The laws have been criticized on several fronts. Three are most prominent. One concern is that the laws are paternalistic. College students are distinct from children and following this logic, should as victims of sex crime have the autonomy to decide to report or not. Another controversy involves the potential for victims, particularly those who do not want contact with the justice system or university, to experience trauma by being contacted by a Title XI coordinator or law enforcement officer. A separate issue is that the laws, designed to increase reporting and investigation of sex crime, might boomerang. Students might be deterred from reporting if they are aware that faculty must report the assault. 

In your recent article, you studied how college students perceive mandatory reporting policies for sexual assault. What were some of your findings?

College students approved of MR policies. Over two-thirds would strongly support or support such efforts to address sexual victimization. However, majorities of students also recognized the potential for the laws to have unintended consequences like reduced victim autonomy and diminished reporting.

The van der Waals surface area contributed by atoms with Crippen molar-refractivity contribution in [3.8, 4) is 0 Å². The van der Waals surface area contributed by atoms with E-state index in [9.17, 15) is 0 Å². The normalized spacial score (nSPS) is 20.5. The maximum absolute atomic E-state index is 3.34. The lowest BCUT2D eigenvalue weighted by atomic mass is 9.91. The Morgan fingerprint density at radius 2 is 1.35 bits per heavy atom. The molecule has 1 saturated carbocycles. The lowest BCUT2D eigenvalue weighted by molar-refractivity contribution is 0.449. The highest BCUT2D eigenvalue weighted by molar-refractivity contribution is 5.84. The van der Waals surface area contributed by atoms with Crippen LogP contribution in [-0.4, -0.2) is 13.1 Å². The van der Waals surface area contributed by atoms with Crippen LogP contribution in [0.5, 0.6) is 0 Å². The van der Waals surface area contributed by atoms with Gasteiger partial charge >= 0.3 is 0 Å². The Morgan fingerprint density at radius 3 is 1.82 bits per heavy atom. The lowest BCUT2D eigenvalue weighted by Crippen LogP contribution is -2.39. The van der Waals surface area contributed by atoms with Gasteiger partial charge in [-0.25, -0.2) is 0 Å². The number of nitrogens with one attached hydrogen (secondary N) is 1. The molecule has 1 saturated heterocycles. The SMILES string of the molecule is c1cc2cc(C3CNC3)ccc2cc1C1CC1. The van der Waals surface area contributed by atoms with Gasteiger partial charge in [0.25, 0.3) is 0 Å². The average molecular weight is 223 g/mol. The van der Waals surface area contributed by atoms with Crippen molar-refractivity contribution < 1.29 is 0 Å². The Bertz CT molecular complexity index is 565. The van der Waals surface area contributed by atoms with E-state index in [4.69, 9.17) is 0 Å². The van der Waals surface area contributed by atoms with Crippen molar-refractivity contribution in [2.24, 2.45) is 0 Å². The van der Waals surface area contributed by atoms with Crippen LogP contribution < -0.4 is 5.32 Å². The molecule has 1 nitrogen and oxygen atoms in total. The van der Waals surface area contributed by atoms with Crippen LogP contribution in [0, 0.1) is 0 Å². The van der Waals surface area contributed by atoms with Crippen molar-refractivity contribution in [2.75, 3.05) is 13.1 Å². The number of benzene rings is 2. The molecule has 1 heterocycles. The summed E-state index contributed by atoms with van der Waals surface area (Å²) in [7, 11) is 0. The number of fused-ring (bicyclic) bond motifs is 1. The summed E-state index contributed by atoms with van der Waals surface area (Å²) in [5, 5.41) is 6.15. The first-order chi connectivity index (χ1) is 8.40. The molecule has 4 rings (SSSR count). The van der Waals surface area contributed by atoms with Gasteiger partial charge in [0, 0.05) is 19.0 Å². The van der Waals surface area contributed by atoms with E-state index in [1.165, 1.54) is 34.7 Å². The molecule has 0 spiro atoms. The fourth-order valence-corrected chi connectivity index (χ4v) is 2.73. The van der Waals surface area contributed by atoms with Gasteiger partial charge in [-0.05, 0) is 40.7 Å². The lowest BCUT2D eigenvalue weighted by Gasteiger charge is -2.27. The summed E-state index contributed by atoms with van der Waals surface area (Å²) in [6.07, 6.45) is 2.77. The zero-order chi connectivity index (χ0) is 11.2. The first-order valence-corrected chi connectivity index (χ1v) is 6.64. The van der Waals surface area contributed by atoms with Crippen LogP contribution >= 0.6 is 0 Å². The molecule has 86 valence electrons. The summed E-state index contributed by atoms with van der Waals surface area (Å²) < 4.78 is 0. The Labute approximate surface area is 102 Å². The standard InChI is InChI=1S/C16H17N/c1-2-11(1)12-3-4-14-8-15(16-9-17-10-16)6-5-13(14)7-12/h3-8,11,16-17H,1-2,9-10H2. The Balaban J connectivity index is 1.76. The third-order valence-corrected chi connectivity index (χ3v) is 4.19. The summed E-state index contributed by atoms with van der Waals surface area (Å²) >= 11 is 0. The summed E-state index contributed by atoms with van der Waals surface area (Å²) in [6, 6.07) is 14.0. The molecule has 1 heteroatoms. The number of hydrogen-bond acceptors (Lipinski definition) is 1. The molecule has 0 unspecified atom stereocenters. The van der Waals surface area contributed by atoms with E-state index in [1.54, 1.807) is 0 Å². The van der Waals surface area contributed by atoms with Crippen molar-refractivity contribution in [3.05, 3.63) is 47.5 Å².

The survey also inquired about their perceptions of faculty compliance.  Most (85 percent) believed their professors would fulfill their duties under the law.

What do you see as some of the implications of your research into this topic?

A glaring observation is to evaluate the effects of the laws. In light of concerns about autonomy, how do victims view MR? Are the laws associated with a reduction in sexual offenses on campus? What about faculty perceptions? A second implication involves faculty perceptions. That is, given the novelty of the new policies, are faculty members aware of their duty to report? Are they familiar with the process of reporting? To what extent does MR occur? Fortunately, as a professor, I am able to investigate these and other research questions along with my stellar colleagues from the Wilder School!

This week, the unfolding situation at Baylor University has reignited a national conversation over campus sexual assault. In the context of your research into mandatory reporting policies, how do you view this case?

Unfortunately, Baylor University is not the only institution under investigation for potential Title IX violations. Over 200 institutions are currently facing federal inquiry concerning their handling of sex assault allegations. This number suggests that requiring universities to investigate, punish, and sanction interpersonal violence is fraught with challenges. Institutions are not policing agencies, nor do they constitute criminal courts. They are also not correctional systems. The most severe sanction a school can impose on a student-perpetrator found “responsible” for sexual assault is expulsion. Having said all this, MR laws, as currently conceptualized, have the potential to increase university accountability by forcing the occurrence of investigations into allegations. Their recent implementation also appear to prioritize policies to address sexual victimization among a population that rarely reports it. 

Future efforts, though, will need to analyze the impact of such efforts and identify and correct for any unintended consequences of the well-intentioned policies.